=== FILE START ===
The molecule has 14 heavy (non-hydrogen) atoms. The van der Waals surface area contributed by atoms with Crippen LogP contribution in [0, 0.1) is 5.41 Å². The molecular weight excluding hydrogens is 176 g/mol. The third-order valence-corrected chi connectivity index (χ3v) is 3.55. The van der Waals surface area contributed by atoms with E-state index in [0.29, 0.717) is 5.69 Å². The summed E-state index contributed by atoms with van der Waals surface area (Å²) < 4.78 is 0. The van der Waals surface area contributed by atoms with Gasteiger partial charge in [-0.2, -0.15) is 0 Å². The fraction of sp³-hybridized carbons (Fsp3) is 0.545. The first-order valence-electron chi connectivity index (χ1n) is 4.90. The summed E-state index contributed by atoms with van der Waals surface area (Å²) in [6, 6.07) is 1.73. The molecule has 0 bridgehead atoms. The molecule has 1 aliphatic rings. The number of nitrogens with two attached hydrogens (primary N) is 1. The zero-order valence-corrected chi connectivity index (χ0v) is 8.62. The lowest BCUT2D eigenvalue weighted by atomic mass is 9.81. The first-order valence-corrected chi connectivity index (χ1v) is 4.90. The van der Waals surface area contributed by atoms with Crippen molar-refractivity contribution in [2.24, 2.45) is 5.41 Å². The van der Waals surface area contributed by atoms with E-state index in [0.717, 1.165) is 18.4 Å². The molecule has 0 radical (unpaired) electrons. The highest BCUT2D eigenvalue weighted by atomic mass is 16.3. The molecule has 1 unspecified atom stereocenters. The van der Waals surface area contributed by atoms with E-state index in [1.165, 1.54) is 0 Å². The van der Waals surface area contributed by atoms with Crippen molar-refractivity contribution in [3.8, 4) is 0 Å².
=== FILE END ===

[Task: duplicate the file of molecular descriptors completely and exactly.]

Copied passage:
The molecule has 14 heavy (non-hydrogen) atoms. The van der Waals surface area contributed by atoms with Crippen LogP contribution in [0, 0.1) is 5.41 Å². The molecular weight excluding hydrogens is 176 g/mol. The third-order valence-corrected chi connectivity index (χ3v) is 3.55. The van der Waals surface area contributed by atoms with E-state index in [0.29, 0.717) is 5.69 Å². The summed E-state index contributed by atoms with van der Waals surface area (Å²) < 4.78 is 0. The van der Waals surface area contributed by atoms with Gasteiger partial charge in [-0.2, -0.15) is 0 Å². The fraction of sp³-hybridized carbons (Fsp3) is 0.545. The first-order valence-electron chi connectivity index (χ1n) is 4.90. The summed E-state index contributed by atoms with van der Waals surface area (Å²) in [6, 6.07) is 1.73. The molecule has 0 bridgehead atoms. The molecule has 1 aliphatic rings. The number of nitrogens with two attached hydrogens (primary N) is 1. The zero-order valence-corrected chi connectivity index (χ0v) is 8.62. The lowest BCUT2D eigenvalue weighted by atomic mass is 9.81. The first-order valence-corrected chi connectivity index (χ1v) is 4.90. The van der Waals surface area contributed by atoms with Crippen molar-refractivity contribution in [2.24, 2.45) is 5.41 Å². The van der Waals surface area contributed by atoms with E-state index in [0.717, 1.165) is 18.4 Å². The molecule has 0 radical (unpaired) electrons. The highest BCUT2D eigenvalue weighted by atomic mass is 16.3. The molecule has 1 unspecified atom stereocenters. The van der Waals surface area contributed by atoms with E-state index in [1.165, 1.54) is 0 Å². The van der Waals surface area contributed by atoms with Crippen molar-refractivity contribution in [3.8, 4) is 0 Å².